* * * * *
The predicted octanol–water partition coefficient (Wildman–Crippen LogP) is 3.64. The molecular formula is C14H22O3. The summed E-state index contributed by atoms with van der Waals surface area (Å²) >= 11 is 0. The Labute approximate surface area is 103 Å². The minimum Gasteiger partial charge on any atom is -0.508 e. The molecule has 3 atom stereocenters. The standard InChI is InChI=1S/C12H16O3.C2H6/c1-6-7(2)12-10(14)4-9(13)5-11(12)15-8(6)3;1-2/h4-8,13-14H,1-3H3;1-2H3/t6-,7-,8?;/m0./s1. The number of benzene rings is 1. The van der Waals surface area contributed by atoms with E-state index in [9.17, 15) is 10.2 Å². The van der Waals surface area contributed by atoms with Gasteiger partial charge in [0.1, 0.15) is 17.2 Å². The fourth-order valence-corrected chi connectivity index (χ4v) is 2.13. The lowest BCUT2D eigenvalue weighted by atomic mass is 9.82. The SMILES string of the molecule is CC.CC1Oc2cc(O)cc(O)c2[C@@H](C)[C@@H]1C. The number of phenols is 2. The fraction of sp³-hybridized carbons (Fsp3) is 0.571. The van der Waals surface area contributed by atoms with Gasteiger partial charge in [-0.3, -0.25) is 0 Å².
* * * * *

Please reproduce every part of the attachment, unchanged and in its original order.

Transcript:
The predicted octanol–water partition coefficient (Wildman–Crippen LogP) is 3.64. The molecular formula is C14H22O3. The summed E-state index contributed by atoms with van der Waals surface area (Å²) >= 11 is 0. The Labute approximate surface area is 103 Å². The minimum Gasteiger partial charge on any atom is -0.508 e. The molecule has 3 atom stereocenters. The standard InChI is InChI=1S/C12H16O3.C2H6/c1-6-7(2)12-10(14)4-9(13)5-11(12)15-8(6)3;1-2/h4-8,13-14H,1-3H3;1-2H3/t6-,7-,8?;/m0./s1. The number of benzene rings is 1. The van der Waals surface area contributed by atoms with E-state index in [9.17, 15) is 10.2 Å². The van der Waals surface area contributed by atoms with Gasteiger partial charge in [0.1, 0.15) is 17.2 Å². The fourth-order valence-corrected chi connectivity index (χ4v) is 2.13. The lowest BCUT2D eigenvalue weighted by atomic mass is 9.82. The SMILES string of the molecule is CC.CC1Oc2cc(O)cc(O)c2[C@@H](C)[C@@H]1C. The number of phenols is 2. The fraction of sp³-hybridized carbons (Fsp3) is 0.571. The van der Waals surface area contributed by atoms with Gasteiger partial charge in [-0.3, -0.25) is 0 Å².